Hookworms – The Hum
The furious opening of 'The Impasse' suggests The Hum could be a fast and furious cut of hardcore punk rock, so intense is Hookworms' frontman MJ's howling. But the album unfolds to be a more diverse collection of different indie rock styles, all of them are delivered with more than sufficient blasts of noise and attitude.
The propulsive, otherworldly 'On Leaving' is a perfect example of the Krautrock influence and otherworldly sounds the band embrace. 'iv' is nothing but a glorious soundscape of swirling, squalling and pulsating guitars, which gives way to a chirpy, yelped 'Radio Tokyo', peppered with farfisa and driven by the unrelenting snare bashing of drummer JN.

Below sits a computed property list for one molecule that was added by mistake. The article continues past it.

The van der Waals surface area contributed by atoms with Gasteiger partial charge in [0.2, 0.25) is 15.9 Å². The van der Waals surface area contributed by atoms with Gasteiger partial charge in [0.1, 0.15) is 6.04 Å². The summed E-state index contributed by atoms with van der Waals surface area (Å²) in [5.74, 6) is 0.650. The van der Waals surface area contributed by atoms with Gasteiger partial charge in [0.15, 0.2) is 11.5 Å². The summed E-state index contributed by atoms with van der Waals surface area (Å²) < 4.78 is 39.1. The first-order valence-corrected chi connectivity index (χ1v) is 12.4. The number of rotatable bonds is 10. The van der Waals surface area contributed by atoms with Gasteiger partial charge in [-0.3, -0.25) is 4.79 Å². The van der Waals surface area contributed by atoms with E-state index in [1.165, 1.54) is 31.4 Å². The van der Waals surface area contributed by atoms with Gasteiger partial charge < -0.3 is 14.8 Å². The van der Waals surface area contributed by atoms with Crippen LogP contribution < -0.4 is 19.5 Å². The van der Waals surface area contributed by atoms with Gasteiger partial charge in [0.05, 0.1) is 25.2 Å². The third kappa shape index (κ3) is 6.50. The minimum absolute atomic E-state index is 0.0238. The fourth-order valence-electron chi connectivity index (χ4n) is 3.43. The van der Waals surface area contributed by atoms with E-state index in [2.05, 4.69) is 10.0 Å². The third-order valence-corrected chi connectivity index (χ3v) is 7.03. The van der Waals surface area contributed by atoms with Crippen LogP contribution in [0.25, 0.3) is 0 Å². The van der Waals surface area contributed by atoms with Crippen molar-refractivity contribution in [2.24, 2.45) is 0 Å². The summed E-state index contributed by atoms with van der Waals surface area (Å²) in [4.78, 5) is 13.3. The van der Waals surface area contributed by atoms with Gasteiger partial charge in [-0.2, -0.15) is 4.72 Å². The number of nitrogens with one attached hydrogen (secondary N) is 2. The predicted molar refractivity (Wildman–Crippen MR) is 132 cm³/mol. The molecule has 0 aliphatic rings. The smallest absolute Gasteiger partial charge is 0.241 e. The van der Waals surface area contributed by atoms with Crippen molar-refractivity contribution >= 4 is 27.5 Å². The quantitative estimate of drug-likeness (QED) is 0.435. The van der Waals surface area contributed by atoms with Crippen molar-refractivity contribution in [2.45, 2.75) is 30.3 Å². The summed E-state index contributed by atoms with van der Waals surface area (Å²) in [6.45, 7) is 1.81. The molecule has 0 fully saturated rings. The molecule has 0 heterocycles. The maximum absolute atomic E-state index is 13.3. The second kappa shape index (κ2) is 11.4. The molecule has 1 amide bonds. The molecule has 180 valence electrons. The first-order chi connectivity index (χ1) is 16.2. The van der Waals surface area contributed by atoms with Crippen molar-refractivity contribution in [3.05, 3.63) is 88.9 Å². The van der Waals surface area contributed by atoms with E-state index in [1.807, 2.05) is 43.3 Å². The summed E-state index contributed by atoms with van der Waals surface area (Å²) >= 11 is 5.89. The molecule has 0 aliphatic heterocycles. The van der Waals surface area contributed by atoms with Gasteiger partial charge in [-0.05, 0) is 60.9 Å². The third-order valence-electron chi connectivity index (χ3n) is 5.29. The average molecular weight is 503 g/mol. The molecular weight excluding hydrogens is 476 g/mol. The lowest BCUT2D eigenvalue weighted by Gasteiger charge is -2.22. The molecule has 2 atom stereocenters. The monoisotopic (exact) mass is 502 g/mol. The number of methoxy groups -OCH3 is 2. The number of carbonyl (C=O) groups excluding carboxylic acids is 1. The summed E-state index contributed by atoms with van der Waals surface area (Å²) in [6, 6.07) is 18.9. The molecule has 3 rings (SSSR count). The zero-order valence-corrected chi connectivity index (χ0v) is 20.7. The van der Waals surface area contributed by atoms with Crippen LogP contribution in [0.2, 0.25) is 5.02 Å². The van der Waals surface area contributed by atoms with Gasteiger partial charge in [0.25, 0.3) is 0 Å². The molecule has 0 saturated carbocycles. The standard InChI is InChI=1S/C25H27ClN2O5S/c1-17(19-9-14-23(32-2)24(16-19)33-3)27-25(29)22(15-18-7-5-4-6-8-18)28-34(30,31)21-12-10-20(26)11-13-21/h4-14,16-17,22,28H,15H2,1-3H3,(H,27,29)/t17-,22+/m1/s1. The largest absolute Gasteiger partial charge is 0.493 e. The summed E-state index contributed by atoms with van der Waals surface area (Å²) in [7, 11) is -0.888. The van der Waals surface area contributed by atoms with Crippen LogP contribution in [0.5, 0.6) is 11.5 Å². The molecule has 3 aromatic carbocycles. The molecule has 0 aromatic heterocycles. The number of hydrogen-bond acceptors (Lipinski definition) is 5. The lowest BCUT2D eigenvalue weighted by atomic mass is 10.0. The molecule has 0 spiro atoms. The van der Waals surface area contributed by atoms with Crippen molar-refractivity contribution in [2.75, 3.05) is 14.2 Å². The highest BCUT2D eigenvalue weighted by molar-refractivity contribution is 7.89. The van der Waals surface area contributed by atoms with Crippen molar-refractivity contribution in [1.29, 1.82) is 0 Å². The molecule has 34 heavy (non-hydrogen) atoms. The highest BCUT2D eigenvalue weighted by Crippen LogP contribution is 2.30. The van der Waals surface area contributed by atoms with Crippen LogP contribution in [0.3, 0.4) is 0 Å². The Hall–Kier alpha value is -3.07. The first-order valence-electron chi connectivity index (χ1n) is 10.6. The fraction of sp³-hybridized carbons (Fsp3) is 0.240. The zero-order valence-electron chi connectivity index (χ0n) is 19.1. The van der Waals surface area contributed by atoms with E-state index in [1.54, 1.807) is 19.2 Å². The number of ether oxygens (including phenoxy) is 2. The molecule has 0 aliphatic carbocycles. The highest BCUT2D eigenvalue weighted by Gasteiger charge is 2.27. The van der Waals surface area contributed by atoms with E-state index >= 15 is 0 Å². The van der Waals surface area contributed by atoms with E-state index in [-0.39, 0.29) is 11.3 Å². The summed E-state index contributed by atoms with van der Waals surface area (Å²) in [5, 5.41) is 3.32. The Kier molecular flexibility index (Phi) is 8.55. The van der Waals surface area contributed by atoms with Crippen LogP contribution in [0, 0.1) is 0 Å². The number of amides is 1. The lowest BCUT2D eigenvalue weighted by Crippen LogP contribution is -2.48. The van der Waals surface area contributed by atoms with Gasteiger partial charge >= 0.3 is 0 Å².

'Off Screen' is an almost eight-minute long, meandering ballad with a fuzzy drone ringing on in the background and album closer 'Retreat' is possibly the most accessible moment on the record, bringing together most of the record's charming elements in a succinct five-minute package.
If you've a penchant for noisy indie rock then Hookworms have released one of your must-hear albums of 2014. While there are shades of the great indie rock of the past running through The Hum, particularly the shoegaze bands of the early '90s, the band have their own take on the genre that's vibrant, slightly experimental and largely lots of fun.